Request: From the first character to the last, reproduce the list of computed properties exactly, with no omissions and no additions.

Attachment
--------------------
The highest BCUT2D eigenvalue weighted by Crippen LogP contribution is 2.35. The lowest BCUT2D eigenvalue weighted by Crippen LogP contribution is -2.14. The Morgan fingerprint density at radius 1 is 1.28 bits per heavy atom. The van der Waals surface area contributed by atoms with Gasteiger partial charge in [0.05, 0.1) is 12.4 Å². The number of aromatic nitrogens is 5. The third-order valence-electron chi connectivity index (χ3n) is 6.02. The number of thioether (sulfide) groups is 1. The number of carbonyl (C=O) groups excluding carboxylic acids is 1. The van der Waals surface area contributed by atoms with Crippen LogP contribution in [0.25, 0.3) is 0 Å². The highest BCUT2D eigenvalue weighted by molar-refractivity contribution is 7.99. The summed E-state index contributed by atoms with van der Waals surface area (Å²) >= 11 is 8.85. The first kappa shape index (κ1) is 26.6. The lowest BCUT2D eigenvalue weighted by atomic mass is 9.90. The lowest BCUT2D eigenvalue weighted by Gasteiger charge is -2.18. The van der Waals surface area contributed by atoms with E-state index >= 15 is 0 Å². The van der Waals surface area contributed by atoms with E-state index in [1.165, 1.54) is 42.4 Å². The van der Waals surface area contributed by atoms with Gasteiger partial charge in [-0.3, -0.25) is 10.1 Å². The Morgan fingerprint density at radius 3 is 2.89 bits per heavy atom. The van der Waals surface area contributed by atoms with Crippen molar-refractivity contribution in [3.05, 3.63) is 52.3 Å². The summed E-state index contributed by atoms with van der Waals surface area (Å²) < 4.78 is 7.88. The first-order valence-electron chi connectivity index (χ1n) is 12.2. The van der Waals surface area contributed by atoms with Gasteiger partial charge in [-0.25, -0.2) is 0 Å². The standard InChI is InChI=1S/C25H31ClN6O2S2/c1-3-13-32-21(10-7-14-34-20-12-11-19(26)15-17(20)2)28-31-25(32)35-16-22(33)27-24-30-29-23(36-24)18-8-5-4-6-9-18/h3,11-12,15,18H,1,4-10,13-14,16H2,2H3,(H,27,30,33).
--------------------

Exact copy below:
The highest BCUT2D eigenvalue weighted by Crippen LogP contribution is 2.35. The lowest BCUT2D eigenvalue weighted by Crippen LogP contribution is -2.14. The Morgan fingerprint density at radius 1 is 1.28 bits per heavy atom. The van der Waals surface area contributed by atoms with Gasteiger partial charge in [0.05, 0.1) is 12.4 Å². The number of aromatic nitrogens is 5. The third-order valence-electron chi connectivity index (χ3n) is 6.02. The number of thioether (sulfide) groups is 1. The number of carbonyl (C=O) groups excluding carboxylic acids is 1. The van der Waals surface area contributed by atoms with Crippen LogP contribution in [0.25, 0.3) is 0 Å². The highest BCUT2D eigenvalue weighted by molar-refractivity contribution is 7.99. The summed E-state index contributed by atoms with van der Waals surface area (Å²) >= 11 is 8.85. The first kappa shape index (κ1) is 26.6. The lowest BCUT2D eigenvalue weighted by atomic mass is 9.90. The lowest BCUT2D eigenvalue weighted by Gasteiger charge is -2.18. The van der Waals surface area contributed by atoms with E-state index >= 15 is 0 Å². The van der Waals surface area contributed by atoms with E-state index in [1.165, 1.54) is 42.4 Å². The van der Waals surface area contributed by atoms with Gasteiger partial charge in [-0.3, -0.25) is 10.1 Å². The Morgan fingerprint density at radius 3 is 2.89 bits per heavy atom. The van der Waals surface area contributed by atoms with Crippen molar-refractivity contribution in [3.05, 3.63) is 52.3 Å². The summed E-state index contributed by atoms with van der Waals surface area (Å²) < 4.78 is 7.88. The first-order valence-electron chi connectivity index (χ1n) is 12.2. The van der Waals surface area contributed by atoms with Gasteiger partial charge in [-0.25, -0.2) is 0 Å². The standard InChI is InChI=1S/C25H31ClN6O2S2/c1-3-13-32-21(10-7-14-34-20-12-11-19(26)15-17(20)2)28-31-25(32)35-16-22(33)27-24-30-29-23(36-24)18-8-5-4-6-9-18/h3,11-12,15,18H,1,4-10,13-14,16H2,2H3,(H,27,30,33).